The sun comes and goes behind banks of clouds at St Mary’s Bay but the water is quite calm in the lee shelter of Berry Head.  It is a little after high tide and the current pushing up against Berry Head divides and in part circles under the cliff and counterclockwise along the beach creating a massive gyre marked out by sand laden water with a sharp divide to the stiller water in the centre of the swirl.  Maybe then I’ll swim down to Mussel Rock and see how things are going as that’s about 300m and this water is probably about 9°C, if I need to I can always head in to the beach and walk back on the sand.

Almost without thinking I circle Mussel Rock admiring the cormorants with their wings hung out to dry, the oyster catchers with their red bills and piping cries and a few impassive gulls.  The sun sweeps across the red cliffs on the far side of the bay, well I could swim part of the way and then back to the beach and my towel.  But somehow that is not going to happen.  The sun on my back is warm(ish) and the sea is clear(ish) and far out by Durl Head a few gannets are again diving on fish.  The far side of the bay stops being the far side and becomes the near side, so I may as well go on as back, that’s another 500m.

However, there is now only going back and that’s another 400m and somehow then I’ve covered over 1200m and if I had the time I’d have happily done more.  It’s strange the way things turn out.

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Skinny Dipping

I have not been as active with the blog as I could have been for 2 months.  The swimming has not stopped but there has been a lack of motivation to go home and write about it.  I hope however to cheer things up a bit.

Today however was a perfect swim day if you could find a sheltered corner and Elberry Cove fitted the bill exactly.  At high tide the sea covered the smooth, rounded, white pebbles and as it deepened beyond a few feet the water took an aquamarine glow, deepening and darkening beyond the rocks.  And at the same time with barely a hint of breeze the surface was almost mirror like, half in the sunshine, half in the shade of the hillside.

I wasn’t really sure how far I wanted to swim though.  One option was to head out beyond Silver Cove, to the rocky point that hides Brixham, but it’s ¾ of a mile there and back and once you’re committed you are committed.  Instead it was a simple case of swim up and down under the beach and the watchful eyes of walkers who react like they have never seen anyone swimming before, and just out of range of those who throw balls for dogs (sometimes I throw the balls back).

The first crossing involved quite a lot of huffing and puffing against the 9°C chill but once I was settled in the third and fourth crossings were a doddle.  Each crossing is 160m give or take so 6 makes a long ½ mile and swimming briskly was keeping me warm, so much so that for the next 2 all my clothes fell off.  I’m not big on skinny dipping but every now and then.

Wild Swimming
Wild Swimming

And the reason I’m not so big on skinny dipping was walking down the beach to sit on the rock as I turned at the far end of the beach to swim back; 2 people walking their labrador.  And of course the rock was where my swimstuff was.  Move along please, nothing to see here.  They didn’t, oh well, as they were probably still trying to come to terms with someone swimming in January, how much worse could things get?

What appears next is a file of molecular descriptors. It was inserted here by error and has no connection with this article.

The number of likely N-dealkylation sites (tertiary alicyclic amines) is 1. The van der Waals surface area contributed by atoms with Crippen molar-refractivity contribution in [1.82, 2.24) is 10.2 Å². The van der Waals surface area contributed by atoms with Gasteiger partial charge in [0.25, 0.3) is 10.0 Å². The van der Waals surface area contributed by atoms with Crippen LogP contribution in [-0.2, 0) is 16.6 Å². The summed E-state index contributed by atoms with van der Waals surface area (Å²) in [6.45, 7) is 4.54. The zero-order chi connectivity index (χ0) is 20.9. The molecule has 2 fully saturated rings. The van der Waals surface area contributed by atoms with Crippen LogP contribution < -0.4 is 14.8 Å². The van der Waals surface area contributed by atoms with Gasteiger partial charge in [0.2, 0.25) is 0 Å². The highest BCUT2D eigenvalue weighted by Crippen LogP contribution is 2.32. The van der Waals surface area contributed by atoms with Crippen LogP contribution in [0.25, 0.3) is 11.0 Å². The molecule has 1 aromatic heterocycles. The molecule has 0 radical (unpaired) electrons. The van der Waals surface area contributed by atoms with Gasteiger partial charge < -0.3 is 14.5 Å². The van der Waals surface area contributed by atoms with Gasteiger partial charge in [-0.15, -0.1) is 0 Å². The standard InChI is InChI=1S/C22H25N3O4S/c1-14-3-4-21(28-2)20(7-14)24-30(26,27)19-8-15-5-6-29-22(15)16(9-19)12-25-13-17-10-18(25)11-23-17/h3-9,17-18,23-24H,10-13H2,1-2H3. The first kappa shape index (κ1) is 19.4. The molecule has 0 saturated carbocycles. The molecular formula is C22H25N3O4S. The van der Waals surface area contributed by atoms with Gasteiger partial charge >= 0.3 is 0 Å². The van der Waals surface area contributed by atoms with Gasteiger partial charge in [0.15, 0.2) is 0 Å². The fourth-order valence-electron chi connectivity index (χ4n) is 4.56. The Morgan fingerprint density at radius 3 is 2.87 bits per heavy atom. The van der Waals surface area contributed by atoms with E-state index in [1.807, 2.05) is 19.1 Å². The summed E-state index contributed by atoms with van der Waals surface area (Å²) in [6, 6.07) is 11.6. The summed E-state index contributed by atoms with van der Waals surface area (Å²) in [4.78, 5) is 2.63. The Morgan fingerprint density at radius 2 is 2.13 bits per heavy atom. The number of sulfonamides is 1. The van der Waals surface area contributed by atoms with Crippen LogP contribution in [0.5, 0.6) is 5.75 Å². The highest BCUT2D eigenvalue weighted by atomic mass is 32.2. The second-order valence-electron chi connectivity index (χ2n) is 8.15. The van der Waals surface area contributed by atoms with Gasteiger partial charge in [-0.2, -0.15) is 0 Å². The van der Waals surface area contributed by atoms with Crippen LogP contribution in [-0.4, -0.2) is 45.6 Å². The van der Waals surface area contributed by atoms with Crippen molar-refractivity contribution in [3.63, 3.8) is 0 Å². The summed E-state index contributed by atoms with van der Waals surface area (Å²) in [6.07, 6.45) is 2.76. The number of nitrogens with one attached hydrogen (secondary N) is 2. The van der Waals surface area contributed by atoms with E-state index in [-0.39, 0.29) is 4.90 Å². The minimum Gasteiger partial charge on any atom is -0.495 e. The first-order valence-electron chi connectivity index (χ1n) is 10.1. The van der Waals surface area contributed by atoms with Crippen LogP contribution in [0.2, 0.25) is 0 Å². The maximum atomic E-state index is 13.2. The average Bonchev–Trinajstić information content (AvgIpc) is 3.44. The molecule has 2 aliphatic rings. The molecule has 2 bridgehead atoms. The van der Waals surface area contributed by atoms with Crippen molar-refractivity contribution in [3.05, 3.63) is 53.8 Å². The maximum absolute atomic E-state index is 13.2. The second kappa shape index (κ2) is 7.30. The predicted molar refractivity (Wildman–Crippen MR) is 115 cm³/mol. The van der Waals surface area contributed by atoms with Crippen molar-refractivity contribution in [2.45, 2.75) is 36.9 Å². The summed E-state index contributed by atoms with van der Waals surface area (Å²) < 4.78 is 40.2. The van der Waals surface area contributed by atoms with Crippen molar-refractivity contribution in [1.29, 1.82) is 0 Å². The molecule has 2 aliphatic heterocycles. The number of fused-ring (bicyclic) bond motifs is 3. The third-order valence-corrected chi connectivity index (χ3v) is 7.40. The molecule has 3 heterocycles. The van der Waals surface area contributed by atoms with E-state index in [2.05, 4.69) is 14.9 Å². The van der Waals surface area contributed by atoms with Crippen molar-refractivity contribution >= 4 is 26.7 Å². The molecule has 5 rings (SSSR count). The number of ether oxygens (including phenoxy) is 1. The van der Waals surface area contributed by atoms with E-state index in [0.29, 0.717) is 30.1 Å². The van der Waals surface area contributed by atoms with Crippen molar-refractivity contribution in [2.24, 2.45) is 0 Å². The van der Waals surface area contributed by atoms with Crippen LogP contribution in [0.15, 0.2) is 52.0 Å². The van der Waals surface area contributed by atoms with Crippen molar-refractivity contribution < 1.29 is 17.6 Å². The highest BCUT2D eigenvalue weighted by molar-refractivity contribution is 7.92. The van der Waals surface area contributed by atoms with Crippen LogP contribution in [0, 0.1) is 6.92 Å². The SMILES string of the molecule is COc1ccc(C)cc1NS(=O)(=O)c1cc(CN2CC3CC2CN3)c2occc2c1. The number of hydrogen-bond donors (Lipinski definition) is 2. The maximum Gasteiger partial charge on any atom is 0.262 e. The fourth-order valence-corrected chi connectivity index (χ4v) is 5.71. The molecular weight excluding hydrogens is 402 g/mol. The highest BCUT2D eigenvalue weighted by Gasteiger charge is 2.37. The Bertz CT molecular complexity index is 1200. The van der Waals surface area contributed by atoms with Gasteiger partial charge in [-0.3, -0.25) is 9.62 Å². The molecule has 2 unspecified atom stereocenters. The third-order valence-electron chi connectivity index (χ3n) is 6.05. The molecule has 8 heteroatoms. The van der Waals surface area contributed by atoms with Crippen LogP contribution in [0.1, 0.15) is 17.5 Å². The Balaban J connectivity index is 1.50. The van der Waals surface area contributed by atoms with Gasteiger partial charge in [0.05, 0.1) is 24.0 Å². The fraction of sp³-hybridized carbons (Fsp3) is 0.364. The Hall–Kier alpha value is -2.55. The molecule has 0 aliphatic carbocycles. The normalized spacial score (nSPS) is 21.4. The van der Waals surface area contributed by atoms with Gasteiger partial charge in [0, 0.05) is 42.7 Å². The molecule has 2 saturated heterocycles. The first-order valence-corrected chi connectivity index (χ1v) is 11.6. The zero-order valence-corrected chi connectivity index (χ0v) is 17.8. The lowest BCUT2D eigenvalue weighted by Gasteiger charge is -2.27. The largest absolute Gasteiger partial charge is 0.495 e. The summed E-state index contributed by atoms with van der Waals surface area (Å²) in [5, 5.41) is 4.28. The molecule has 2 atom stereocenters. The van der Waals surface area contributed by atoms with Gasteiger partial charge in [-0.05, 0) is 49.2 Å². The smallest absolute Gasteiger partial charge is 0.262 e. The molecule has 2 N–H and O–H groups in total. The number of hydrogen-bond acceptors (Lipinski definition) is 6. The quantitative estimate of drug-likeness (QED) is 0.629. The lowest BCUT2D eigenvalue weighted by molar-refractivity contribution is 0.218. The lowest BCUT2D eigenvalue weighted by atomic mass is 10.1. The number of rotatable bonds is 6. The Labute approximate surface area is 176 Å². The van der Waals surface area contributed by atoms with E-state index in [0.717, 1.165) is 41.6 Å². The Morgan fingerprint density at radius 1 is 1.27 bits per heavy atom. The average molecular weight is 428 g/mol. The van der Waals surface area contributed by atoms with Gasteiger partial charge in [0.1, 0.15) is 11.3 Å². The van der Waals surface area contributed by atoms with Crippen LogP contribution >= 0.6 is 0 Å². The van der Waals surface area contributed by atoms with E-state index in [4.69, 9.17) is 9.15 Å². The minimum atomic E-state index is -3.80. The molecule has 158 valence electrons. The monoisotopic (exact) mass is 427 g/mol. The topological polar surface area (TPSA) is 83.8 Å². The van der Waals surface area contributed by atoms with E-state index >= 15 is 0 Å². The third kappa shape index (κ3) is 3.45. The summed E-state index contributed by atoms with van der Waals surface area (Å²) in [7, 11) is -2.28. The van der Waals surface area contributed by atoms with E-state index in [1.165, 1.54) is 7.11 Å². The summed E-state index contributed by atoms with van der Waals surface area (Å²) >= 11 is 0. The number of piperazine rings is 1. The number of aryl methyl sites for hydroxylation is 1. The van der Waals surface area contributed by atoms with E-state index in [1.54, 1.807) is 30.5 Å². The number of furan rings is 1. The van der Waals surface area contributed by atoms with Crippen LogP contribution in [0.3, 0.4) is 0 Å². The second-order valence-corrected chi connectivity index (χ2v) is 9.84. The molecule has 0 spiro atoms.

That in the end was a long ¾ mile with hardly a shiver afterwards, but just as well to swim now as tomorrow it rains!

Wild Swimming Map: Devon & Cornwall

Seals: swim or avoid?

I was reading a little piece the other day about what to do if you find yourself swimming with a seal.  The advice was that they are mostly non-aggressive but as a general rule leave them be.  That is not my experience.

In my experience, and I got nudged by one again last week at St Mary’s Bay, you most often do not know they are there until they swim in behind you and bite at your legs or feet, it’s just their way of deciding if you are friend or foe or food.  At St Mary’s last week I was in the surf in only waist deep water and the seal swam straight into me from the side.

Most often if you create a lot of splashing with your feet and then swim away breast stroke they figure you are not something they want to get involved with, but it’s not fool proof and often they will shadow you especially if you swim crawl which seems to attract them in.

Other times they simply will not leave you alone and I have been chased out onto the rocks at Elberry Cove by one that not only bit several times at my feet and legs but repeatedly swam in under me coming up to hit me in the stomach and tangling itself in my legs making it almost impossible to swim away.

Wetsuit or swimsuit doesn’t make a difference. Summer or winter, no difference.

St Marys Bay seal
St Marys Bay seal bite

To date I have got away fairly lightly with only nicks in my wetsuit or surface cuts to my skin but I have heard of other local swimmers being deeply bitten and needing stitches.

My honest advice is do not swim if you see a seal and get out of the water as quickly as possible if you encounter one. Not all of them turn nasty but would you take the chance?

Wild Swimming Map: Devon & Cornwall